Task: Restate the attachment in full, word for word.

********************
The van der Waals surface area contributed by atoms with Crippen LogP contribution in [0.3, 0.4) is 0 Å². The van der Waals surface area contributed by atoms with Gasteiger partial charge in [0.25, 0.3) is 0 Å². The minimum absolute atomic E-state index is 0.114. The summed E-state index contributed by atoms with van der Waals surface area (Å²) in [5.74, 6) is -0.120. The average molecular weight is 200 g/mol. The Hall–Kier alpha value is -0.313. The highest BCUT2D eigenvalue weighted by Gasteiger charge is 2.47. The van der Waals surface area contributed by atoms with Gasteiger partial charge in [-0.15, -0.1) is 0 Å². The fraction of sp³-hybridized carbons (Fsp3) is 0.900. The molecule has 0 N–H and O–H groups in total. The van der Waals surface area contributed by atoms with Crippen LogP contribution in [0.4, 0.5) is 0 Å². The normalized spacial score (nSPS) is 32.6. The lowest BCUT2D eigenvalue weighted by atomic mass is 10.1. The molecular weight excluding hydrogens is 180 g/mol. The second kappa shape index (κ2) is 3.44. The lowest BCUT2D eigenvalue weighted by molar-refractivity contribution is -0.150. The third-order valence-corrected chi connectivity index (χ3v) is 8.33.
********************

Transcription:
The van der Waals surface area contributed by atoms with Crippen LogP contribution in [0.3, 0.4) is 0 Å². The van der Waals surface area contributed by atoms with Gasteiger partial charge in [0.25, 0.3) is 0 Å². The minimum absolute atomic E-state index is 0.114. The summed E-state index contributed by atoms with van der Waals surface area (Å²) in [5.74, 6) is -0.120. The average molecular weight is 200 g/mol. The Hall–Kier alpha value is -0.313. The highest BCUT2D eigenvalue weighted by Gasteiger charge is 2.47. The van der Waals surface area contributed by atoms with Gasteiger partial charge in [-0.15, -0.1) is 0 Å². The fraction of sp³-hybridized carbons (Fsp3) is 0.900. The molecule has 0 N–H and O–H groups in total. The van der Waals surface area contributed by atoms with Crippen LogP contribution in [0.4, 0.5) is 0 Å². The normalized spacial score (nSPS) is 32.6. The lowest BCUT2D eigenvalue weighted by atomic mass is 10.1. The molecular weight excluding hydrogens is 180 g/mol. The second kappa shape index (κ2) is 3.44. The lowest BCUT2D eigenvalue weighted by molar-refractivity contribution is -0.150. The third-order valence-corrected chi connectivity index (χ3v) is 8.33.